“And remember that when people say things like, ‘You can’t leave now! It won’t be a party without you!’ they’re just making noises with their mouths. It doesn’t really mean you have to stay, and it will still be a party after you’re gone.”

3) “I need some alone time to recharge”

Imagine you’ve just come home, and your flatmates want to chat with you for ages about everything and anything.

You do know you’re allowed to shut yourself in your room and have some peace and quiet, right?

As long as you go about it in a polite and assertive way, there’s no reason why you can’t set this boundary.

“I love chatting with you, but I just feel so socially drained. I think I need some alone time to recharge, so I’m going to be in my room for a bit, alright?”

It’s very important that you feel safe enough to say something along those lines and that you receive a respectful response. 

As psychotherapist Sharon Martin, DSW, LCSW, says, “Our relationships benefit because honoring our limits helps build genuine connections based on mutual respect.”

When you set a personal boundary and watch your flatmates, friends, or family members respect it, your relationship automatically gains “plus points” because you feel safer being your authentic self and expressing your needs around them.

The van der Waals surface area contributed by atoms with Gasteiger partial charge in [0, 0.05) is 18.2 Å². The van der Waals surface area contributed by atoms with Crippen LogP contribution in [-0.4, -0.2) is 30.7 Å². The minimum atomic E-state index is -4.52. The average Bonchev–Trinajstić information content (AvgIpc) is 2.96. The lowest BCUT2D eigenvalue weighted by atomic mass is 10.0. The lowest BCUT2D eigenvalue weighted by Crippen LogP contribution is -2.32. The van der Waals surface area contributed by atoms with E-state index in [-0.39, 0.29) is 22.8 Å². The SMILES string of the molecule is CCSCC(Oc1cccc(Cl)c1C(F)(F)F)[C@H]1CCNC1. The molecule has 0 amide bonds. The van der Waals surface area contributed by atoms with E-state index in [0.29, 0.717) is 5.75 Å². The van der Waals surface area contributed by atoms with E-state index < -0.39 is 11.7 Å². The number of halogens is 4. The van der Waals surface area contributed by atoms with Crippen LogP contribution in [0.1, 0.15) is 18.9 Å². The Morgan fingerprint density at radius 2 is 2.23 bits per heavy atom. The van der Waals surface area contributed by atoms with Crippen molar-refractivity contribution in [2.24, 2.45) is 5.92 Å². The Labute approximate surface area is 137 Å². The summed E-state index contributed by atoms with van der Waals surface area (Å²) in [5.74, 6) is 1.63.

4) “Could you please try to text before you call? It would help me feel less stressed”

Ugh. Is there anything worse than random phone calls out of nowhere?

Seriously, it’s almost as if someone decided to suddenly walk inside your house and shout out your name – it disrupts your sense of privacy, rouses you from your introvert zone, and may even make you feel anxious all of a sudden.

If you hate it when people call you instead of just sending you a text, don’t be afraid to bring it up and set a boundary.

Your extroverted friends and family may not necessarily understand you, but that doesn’t matter – what matters is that they respect you despite that.

And if you regularly call with a long-distance friend, it’s a good idea to schedule these calls beforehand so that you know when you can make the time and space for a long phone call in your week.

5) “I’m sorry, I’m not feeling up for going out today, but you guys have fun”

When I went on holiday with my introverted friends last year, I absolutely loved the dynamic we’d set up for ourselves– if one of was needed alone time or didn’t feel like going out, we completely respected that.

We all knew just how draining travel could be and we wanted our holiday to be an enjoyable experience for everyone.

If you make plans but then feel really socially exhausted, know that it is okay for you to change your mind and stay home.

However, do keep in mind that doing this too often can make you turn into “that” friend who always makes plans and never shows up.